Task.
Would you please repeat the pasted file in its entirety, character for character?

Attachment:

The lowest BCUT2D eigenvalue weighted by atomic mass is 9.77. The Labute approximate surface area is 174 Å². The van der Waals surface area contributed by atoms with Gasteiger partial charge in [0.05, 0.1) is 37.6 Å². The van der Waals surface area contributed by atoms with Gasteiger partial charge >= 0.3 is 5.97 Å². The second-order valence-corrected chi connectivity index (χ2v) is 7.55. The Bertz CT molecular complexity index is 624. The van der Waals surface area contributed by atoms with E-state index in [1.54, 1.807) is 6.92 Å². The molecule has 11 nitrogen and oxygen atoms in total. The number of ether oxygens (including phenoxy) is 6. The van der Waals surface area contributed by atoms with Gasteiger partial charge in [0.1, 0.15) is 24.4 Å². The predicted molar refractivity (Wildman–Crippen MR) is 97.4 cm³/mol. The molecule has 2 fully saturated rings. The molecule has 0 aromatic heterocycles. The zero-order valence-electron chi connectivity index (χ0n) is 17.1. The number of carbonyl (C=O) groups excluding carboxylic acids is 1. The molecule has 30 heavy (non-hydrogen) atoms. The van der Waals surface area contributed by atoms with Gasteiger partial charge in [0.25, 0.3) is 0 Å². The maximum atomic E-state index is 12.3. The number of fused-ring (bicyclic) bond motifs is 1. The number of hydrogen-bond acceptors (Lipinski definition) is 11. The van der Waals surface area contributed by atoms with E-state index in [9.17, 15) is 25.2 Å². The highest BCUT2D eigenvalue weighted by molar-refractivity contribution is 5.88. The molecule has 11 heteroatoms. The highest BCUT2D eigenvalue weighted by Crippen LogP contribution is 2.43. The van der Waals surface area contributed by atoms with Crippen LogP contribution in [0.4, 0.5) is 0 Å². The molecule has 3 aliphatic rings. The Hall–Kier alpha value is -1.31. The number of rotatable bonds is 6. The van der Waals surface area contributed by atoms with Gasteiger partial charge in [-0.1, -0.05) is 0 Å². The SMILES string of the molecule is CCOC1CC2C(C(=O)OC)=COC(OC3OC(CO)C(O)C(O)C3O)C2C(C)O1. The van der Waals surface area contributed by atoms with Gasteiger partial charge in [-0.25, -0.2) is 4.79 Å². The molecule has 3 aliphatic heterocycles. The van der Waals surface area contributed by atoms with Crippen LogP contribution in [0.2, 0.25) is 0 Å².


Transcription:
The lowest BCUT2D eigenvalue weighted by atomic mass is 9.77. The Labute approximate surface area is 174 Å². The van der Waals surface area contributed by atoms with Gasteiger partial charge in [0.05, 0.1) is 37.6 Å². The van der Waals surface area contributed by atoms with Gasteiger partial charge >= 0.3 is 5.97 Å². The second-order valence-corrected chi connectivity index (χ2v) is 7.55. The Bertz CT molecular complexity index is 624. The van der Waals surface area contributed by atoms with E-state index in [1.54, 1.807) is 6.92 Å². The molecule has 11 nitrogen and oxygen atoms in total. The number of ether oxygens (including phenoxy) is 6. The van der Waals surface area contributed by atoms with Gasteiger partial charge in [0.1, 0.15) is 24.4 Å². The predicted molar refractivity (Wildman–Crippen MR) is 97.4 cm³/mol. The molecule has 2 fully saturated rings. The molecule has 0 aromatic heterocycles. The zero-order valence-electron chi connectivity index (χ0n) is 17.1. The number of carbonyl (C=O) groups excluding carboxylic acids is 1. The molecule has 30 heavy (non-hydrogen) atoms. The van der Waals surface area contributed by atoms with Gasteiger partial charge in [0.25, 0.3) is 0 Å². The maximum atomic E-state index is 12.3. The number of fused-ring (bicyclic) bond motifs is 1. The number of hydrogen-bond acceptors (Lipinski definition) is 11. The van der Waals surface area contributed by atoms with E-state index in [9.17, 15) is 25.2 Å². The highest BCUT2D eigenvalue weighted by molar-refractivity contribution is 5.88. The molecule has 11 heteroatoms. The highest BCUT2D eigenvalue weighted by Crippen LogP contribution is 2.43. The van der Waals surface area contributed by atoms with Crippen LogP contribution in [0.4, 0.5) is 0 Å². The molecule has 3 aliphatic rings. The Hall–Kier alpha value is -1.31. The number of rotatable bonds is 6. The van der Waals surface area contributed by atoms with Gasteiger partial charge in [-0.1, -0.05) is 0 Å². The SMILES string of the molecule is CCOC1CC2C(C(=O)OC)=COC(OC3OC(CO)C(O)C(O)C3O)C2C(C)O1. The van der Waals surface area contributed by atoms with Gasteiger partial charge in [-0.25, -0.2) is 4.79 Å². The molecule has 3 aliphatic heterocycles. The van der Waals surface area contributed by atoms with Crippen LogP contribution in [0.2, 0.25) is 0 Å².